It is well known in the industry that one of the problems associated with thermal inkjet printers concerns the amount of ink ejected or deposited from the printhead during the formation of each ink drop. The quantity of deposited ink, commonly referred to as the “drop-volume” of the printhead, is dependent on the temperature of the printhead. If the printhead is cool, it will deposit less ink in each droplet. Missing, weak or low drop-volume results in poor quality images that appear faint or washed out. Consequently, when a printer has gone through a period of non-use or the printhead is cool, a certain amount of firing time is required to allow the printhead to reach its optimum drop-volume. This is usually accomplished by having the nozzles spit or eject low drop-volume ink droplets into a spittoon. Obviously, this scheme fosters ink wastage and a longer printing time.
Therefore, what is needed is a method to facilitate a thermal inkjet printer to reach its optimum drop-volume from a period of non-use as quickly as possible while minimizing ink wastage.
To overcome the limitations in the prior art described above, and to overcome other limitations that will become apparent upon reading and understanding the present specification, the present invention is embodied in a printing system for improving the edge sharpness, color uniformity, banding and faint or washed out appearance of ink drops produced by an inkjet printer.
The need in the art is addressed by the present invention. The present invention provides a thermal inkjet printer with the requisite technology to increase or reduce its operating temperature. The printer uses a sensor to detect the operating temperature of its printhead. If the temperature of the printhead is below the printhead's default or normal operating temperature when the printer is going to start to print an image or document, the operating temperature of the printhead is set at a temperature higher than its default or normal temperature.
This is to ensure that the drop-volume of the printer stays at an optimum level when the printer is starting to print the image or document after a period of non-use. Shortly after the printer has started the printing task, the operating temperature of the printhead is reduced to its default normal operating temperature. The higher temperature depends on the probability of successful ejection of the nth drop. Satisfactory image quality depends on all drops to have the proper volume, velocity and directionality.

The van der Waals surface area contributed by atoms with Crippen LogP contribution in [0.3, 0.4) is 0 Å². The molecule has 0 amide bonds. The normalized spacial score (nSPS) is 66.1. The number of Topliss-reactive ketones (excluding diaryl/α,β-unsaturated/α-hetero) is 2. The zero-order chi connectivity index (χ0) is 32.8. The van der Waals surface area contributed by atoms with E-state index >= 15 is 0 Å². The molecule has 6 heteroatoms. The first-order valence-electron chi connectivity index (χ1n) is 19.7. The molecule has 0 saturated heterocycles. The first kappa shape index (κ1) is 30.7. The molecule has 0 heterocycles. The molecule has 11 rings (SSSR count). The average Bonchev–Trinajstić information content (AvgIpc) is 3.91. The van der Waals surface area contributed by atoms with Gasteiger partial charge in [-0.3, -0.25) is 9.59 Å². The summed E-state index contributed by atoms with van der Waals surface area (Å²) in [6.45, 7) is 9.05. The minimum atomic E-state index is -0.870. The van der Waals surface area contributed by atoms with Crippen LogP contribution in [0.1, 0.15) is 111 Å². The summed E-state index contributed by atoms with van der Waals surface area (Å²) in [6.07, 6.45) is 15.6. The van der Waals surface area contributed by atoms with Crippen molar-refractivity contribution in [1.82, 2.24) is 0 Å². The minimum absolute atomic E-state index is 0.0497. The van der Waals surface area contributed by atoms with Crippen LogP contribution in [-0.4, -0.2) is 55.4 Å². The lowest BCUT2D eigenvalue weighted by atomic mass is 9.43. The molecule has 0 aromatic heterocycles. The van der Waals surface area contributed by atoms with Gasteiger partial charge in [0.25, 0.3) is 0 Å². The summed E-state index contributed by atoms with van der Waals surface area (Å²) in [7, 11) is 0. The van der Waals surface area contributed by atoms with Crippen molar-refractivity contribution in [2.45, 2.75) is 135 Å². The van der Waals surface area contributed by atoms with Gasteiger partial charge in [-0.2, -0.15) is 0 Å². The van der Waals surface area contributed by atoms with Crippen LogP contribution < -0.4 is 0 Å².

The present invention as well as a more complete understanding thereof will be made apparent from a study of the following detailed description of the invention in connection with the accompanying drawings and appended claims.
The present invention can be further understood by reference to the following description and attached drawings that illustrate the preferred embodiment. Other features and advantages will be apparent from the following detailed description of the preferred embodiment, taken in conjunction with the accompanying drawings, which illustrate, by way of example, the principles of the invention.
FIG. 1 depicts a block diagram of an inkjet printer connected to a workstation.
FIG. 2 illustrates particular aspects of the printer and the workstation.
FIG. 3 is a perspective view of the inkjet printer.
FIG. 4 depicts a thermal inkjet printhead and a printhead controller.
FIG. 5 illustrates one of a plurality of nozzles used in the present invention.
FIG. 6 is a schematic diagram of a nozzle circuitry associated of the present invention.
FIG. 7 is a schematic diagram of the power control circuit 648.
FIG. 8 illustrates a chart of temperature versus time of the present invention.
In the following description of the invention, reference is made to the accompanying drawings, which form a part hereof, and in which is shown by way of illustration a specific example in which the invention may be practiced. Other embodiments may be utilized and structural changes may be made without departing from the scope of the present invention.
The present invention ensures reliable ejection of an optimum ink drop-volume as quickly as possible after a period of printer non-use. This is done by momentarily setting the temperature of the printhead at a temperature much higher than its standard operating temperature. After a certain period of time, the operating temperature of the printhead is reduced to its default or normal or standard operating temperature. In the present invention, the default or normal operating temperature of the printhead is 55 degrees Celsius and the higher temperature is 75 degrees Celsius.
With reference now to the figures, FIG. 1 depicts a block diagram of an inkjet printer 110 connected to a workstation 120. This invention may also be implemented in other types of printers, such as bubble jet printers. Further, although the invention is described in the context of printers, it may also be used in conjunction with other image reproduction systems such as copiers, scanners and the like.
As is well known in the field, the workstation 120 has at least one processor 210 to process data, including printing data. The workstation 120 also has a system memory 220 (e.g., RAM) that holds data that is to be immediately used by the processor 210 and a storage system 230 (e.g., ROM, hard disk, floppy disk, CD-ROM etc.) to store application programs. One such application program is a printer driver that is used to control the printer 110.
The printer 110 itself has a processor 250, a volatile memory 260 (e.g., RAM) and a non-volatile memory 270 (e.g., ROM, flash etc.). The processor 250 is used to control all moving mechanical parts of the printers as well as to heat up and to fire the nozzles. Just as in the case of the workstation 120, the volatile memory 260 is used to hold data for the immediate use of the processor 250. The non-volatile memory 270 is used to store, among other programs, the present invention.